Monday, September 3, 2012
Beware Flip, Flipora or Infoaxe. They are all the same thing.
I received the mail above (I blacked out the prominent email address details). Everything about it looked as though my mother had sent it to me. It looked like her email address. My husband received one at the same time. But look very carefully at the sending address: very different.
It's possible that someone my mother knows received an email like this, apparently from a friend, and "signed up" for this "social network" by clicking innocently on that big red Yes!, up there.
Do not click Yes. Do not click No.
When you click Yes! Infoaxe is immediately given access to your entire email address book. It then sends this phishing email to every person in your address book, without your consent. People who mistakenly click Yes are then counted as bona fide members of their social network. They do not have members, in my opinion - they simply have stolen email addresses.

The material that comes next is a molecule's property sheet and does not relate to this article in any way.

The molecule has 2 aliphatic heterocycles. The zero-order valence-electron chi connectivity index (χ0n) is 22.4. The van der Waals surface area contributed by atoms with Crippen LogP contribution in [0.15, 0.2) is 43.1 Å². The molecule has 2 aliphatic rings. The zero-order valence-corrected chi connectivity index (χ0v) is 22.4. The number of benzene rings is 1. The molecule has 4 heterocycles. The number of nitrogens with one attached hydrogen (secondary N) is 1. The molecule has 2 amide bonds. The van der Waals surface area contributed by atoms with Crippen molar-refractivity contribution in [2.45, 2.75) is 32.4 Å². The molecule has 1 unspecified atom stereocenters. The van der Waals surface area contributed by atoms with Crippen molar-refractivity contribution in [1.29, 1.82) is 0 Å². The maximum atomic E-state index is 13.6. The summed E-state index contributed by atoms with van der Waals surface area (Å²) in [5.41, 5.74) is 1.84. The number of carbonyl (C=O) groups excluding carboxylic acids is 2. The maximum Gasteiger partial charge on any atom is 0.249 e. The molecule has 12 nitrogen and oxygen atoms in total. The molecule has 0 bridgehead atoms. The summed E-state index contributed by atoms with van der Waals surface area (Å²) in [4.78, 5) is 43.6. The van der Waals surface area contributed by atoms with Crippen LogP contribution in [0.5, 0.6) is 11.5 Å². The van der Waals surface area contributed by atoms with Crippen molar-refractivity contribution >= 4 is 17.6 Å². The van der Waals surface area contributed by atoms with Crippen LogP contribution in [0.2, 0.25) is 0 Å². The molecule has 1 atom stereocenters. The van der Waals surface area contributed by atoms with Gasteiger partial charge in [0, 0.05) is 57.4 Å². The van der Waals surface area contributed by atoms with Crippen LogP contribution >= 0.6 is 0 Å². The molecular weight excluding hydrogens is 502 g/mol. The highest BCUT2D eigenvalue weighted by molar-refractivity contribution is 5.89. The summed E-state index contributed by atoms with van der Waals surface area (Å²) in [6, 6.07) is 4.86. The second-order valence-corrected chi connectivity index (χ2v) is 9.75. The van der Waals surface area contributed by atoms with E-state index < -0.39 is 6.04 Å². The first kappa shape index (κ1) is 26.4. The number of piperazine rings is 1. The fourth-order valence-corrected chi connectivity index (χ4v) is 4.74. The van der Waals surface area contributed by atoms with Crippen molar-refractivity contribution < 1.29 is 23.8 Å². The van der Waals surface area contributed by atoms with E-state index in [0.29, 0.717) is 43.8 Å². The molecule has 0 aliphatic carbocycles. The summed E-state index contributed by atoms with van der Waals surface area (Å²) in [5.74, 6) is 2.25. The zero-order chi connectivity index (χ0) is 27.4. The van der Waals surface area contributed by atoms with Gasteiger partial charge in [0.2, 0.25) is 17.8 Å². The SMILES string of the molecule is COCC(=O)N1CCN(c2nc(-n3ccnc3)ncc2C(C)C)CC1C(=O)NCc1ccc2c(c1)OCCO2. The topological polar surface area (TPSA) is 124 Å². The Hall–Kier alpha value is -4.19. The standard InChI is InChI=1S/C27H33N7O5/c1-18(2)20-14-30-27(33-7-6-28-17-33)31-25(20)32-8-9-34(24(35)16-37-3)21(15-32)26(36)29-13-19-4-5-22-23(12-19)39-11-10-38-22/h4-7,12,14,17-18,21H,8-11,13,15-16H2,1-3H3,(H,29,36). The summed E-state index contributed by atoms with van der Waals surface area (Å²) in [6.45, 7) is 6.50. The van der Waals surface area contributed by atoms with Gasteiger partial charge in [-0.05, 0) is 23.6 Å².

The company responsible is Flip, Flipora or Infoaxe.
Google's spam filter did not catch it for me.
If this is not phishing I don't know what is. If you receive the same email, click nothing. And forward the email to firstname.lastname@example.org.
If you use Gmail, click on the tab to the right of Reply and in the dropdown menu click Report Phishing.
Here's more good info about the spam/virus mails from Gotham Geeks.
And here is a remarkably uncritical view of the company responsible for this phishing, by Tech Crunch.